A Few Good Men
One of my favorite movies is “A Few Good Men.” I love the iconic scene where Jack Nicholson screams at young lawyer Tom Cruise
The Truth About the Oakland Police Department
This past week, Oakland was rocked with details of two “cover-up” claims by OPD supervisors and City officials. Homicide Detective Sgt. Mike Gantt alleges that top police officials and city leaders, including Mayor Libby Schaff, retaliated against him because he tried to investigate the death of Irma Huerta-Lopez. Gantt believes, along with many others, that OPD Officer Brendan O’Brien murdered Huerta-Lopez.
Irma Huerta-Lopez was the wife of disgraced OPD officer Brendan O’Brien. She was found dead in their home in June 2014 under suspicious circumstances. Her family alleges that O’Brien killed her and OPD covered it up. O’Brien killed himself in September 2015. He left a note about his sexual exploitation of a minor (my former client Jasmine). OPD covered up the note and the police sexual abuse ring for 9 months. KRON 4’s Haaziq Madyun blew the case open in May 2016. O’Brien was never arrested or charged for his wife’s death.
The second case filed in federal court this week details OPD’s cover up of criminal conduct by another officer. Olga and Nemesio Cortez are suing the City because they were attacked by a drunken OPD officer in their home in December 2015.
The rookie officer, Cullen Faeth, is the son of OPD Sgt. David Faeth. The lawsuit alleges that hours after the attack OPD officers and supervisors paid 2 midnight visits to the Cortez family trying to confuse and dissuade them from filing charges. The lawsuit alleges that OPD officers tried to manipulate an eyewitness to the attack to misidentify a second suspect who flashed a gun at Mrs. Cortez. The Cortez believe the second suspect was actually Sgt. Joseph Turner pictured here.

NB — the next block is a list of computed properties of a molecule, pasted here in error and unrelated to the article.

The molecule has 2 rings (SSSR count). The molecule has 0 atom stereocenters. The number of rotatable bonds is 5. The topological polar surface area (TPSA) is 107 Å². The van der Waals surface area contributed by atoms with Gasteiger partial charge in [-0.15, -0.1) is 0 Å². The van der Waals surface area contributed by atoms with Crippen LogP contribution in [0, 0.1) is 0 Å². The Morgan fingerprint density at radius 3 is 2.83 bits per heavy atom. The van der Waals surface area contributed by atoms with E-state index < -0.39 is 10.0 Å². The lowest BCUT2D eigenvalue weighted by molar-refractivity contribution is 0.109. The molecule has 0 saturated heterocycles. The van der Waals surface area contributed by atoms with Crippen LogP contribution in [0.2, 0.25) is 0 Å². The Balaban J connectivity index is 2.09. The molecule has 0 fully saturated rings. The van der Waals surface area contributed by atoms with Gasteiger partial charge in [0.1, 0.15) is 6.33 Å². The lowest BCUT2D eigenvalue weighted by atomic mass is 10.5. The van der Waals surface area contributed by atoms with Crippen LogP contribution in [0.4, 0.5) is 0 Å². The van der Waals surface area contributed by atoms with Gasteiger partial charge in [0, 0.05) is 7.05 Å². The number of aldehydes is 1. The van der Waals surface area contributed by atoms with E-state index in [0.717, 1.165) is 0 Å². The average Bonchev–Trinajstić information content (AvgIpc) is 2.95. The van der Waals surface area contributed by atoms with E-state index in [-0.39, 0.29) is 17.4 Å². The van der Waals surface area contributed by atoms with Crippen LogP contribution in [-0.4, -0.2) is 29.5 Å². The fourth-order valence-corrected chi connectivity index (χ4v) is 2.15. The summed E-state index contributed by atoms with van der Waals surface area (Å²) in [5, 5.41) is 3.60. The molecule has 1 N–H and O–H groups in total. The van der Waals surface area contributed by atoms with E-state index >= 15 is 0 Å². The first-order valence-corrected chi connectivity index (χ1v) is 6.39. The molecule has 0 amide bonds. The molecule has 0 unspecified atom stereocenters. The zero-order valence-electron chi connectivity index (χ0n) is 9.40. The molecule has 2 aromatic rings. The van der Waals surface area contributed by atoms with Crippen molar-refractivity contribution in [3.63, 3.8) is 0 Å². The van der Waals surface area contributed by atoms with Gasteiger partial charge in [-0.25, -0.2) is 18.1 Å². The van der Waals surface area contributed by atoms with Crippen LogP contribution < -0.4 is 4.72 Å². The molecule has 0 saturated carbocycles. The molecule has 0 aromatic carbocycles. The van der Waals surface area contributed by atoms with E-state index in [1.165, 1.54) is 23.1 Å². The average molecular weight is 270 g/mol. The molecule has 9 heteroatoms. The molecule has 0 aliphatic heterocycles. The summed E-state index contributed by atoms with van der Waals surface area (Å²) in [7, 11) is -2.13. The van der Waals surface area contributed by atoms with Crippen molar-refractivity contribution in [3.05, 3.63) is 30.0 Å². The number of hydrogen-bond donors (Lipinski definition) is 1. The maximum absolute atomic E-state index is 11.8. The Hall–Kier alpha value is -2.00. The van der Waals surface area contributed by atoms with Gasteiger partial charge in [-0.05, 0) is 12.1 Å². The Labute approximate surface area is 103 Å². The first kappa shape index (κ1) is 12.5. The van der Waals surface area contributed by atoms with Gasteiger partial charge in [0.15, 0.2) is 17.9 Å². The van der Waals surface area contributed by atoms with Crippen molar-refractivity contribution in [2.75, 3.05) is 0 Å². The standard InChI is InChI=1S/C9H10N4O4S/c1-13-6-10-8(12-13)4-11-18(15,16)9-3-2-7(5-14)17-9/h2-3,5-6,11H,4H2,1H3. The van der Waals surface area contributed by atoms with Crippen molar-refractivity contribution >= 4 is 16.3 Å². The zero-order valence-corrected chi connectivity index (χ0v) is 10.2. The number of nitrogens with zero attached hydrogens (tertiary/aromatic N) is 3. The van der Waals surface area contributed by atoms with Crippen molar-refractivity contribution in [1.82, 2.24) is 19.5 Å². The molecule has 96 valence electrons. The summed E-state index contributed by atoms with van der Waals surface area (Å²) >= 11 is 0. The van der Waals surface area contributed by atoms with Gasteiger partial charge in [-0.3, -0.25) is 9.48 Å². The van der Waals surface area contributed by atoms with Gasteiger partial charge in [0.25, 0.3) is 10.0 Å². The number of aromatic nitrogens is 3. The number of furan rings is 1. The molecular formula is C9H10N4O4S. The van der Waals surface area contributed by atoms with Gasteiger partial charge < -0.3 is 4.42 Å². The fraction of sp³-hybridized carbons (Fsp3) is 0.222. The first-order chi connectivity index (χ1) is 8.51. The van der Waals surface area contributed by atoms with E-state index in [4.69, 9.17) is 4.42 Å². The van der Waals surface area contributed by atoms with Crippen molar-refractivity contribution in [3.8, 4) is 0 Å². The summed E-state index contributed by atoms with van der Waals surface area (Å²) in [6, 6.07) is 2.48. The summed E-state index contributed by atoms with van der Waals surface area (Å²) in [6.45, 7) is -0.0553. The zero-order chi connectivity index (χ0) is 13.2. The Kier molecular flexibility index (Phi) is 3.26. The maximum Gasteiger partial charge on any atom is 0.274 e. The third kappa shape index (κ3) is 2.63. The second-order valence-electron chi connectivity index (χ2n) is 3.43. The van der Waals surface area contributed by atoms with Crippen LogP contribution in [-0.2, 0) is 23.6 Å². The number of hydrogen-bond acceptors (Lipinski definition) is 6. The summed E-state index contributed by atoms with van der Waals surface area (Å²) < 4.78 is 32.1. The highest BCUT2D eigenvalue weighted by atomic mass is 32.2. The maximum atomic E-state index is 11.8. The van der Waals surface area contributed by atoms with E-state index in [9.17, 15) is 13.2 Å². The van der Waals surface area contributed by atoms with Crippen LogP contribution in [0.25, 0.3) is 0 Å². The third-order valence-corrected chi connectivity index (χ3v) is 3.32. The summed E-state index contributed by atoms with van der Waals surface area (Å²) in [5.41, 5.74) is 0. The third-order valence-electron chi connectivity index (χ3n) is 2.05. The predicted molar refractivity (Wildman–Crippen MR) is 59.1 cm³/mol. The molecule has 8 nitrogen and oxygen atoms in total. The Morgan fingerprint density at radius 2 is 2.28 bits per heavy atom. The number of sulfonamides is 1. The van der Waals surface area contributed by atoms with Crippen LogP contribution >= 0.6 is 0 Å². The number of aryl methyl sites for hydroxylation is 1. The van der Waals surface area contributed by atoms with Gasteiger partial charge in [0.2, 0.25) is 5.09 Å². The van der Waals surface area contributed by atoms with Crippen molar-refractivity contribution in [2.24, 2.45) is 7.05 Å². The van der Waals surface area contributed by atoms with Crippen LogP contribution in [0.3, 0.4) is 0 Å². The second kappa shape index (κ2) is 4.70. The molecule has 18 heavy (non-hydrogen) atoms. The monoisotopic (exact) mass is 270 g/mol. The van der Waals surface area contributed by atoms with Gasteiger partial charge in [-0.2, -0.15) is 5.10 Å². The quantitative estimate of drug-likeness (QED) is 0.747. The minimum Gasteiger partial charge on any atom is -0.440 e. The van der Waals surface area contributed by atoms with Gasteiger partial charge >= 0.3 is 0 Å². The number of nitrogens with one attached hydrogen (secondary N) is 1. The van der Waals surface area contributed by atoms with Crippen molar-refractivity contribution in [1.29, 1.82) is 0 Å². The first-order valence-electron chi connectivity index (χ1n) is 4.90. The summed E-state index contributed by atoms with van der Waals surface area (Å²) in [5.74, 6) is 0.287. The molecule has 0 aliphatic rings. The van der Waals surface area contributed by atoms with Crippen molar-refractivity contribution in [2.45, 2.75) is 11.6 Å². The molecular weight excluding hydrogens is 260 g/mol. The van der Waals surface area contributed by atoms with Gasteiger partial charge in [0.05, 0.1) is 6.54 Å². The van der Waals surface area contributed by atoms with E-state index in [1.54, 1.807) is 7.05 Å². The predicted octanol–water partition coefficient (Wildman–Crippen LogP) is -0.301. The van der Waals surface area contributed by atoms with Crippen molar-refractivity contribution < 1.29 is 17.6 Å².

The lawsuit alleges that the Cortez family found out that their assailants were OPD officers weeks after the attack. Neither OPD or the District Attorney’s office shared that information with them initially. Ironically, Mrs. Cortez is an Alameda County probation officer.
The Code of Silence
Every organization has a culture, a set of informal rules and understandings. Not written down. Not discussed openly often. Particularly police. Like the code of silence, for instance. It is not written anywhere that you should look the other way when you see a fellow officer engaging in a crime, but we know that it happens. It is not written anywhere that you should withhold evidence of a crime when the perpetrator is a law enforcement officer, but we know that it happens.
It is not written anywhere that you should l-i-e in a deposition and say “I don’t recall” when you saw and heard a fellow officer break the law, but we know that it happens. It is not written anywhere that every person who flunks “the attitude test” when dealing with the police should be charged with “resisting arrest” and “assaulting a police officer” but we know that it happens.
Every police department is vulnerable to the abuse of power. Police exploiting women for sex and law enforcement officials covering it up is not new in the Bay Area. Police and public officials covering up criminal conduct by police officers is not new in Oakland. We know that “the only thing necessary for the triumph of evil is for good men to do nothing.” (Edmund Burke)
A citizen asked me recently, if the police are doing the crime, who should we call to come protect and serve us? I told her, in Oakland, you have to protect yourself.
The question for OPD is do you have “a few good men?” The question for us as a community is “can we handle the truth?” I hope we pass Measure LL on Tuesday. It’s a good step in the right direction of our search for truth.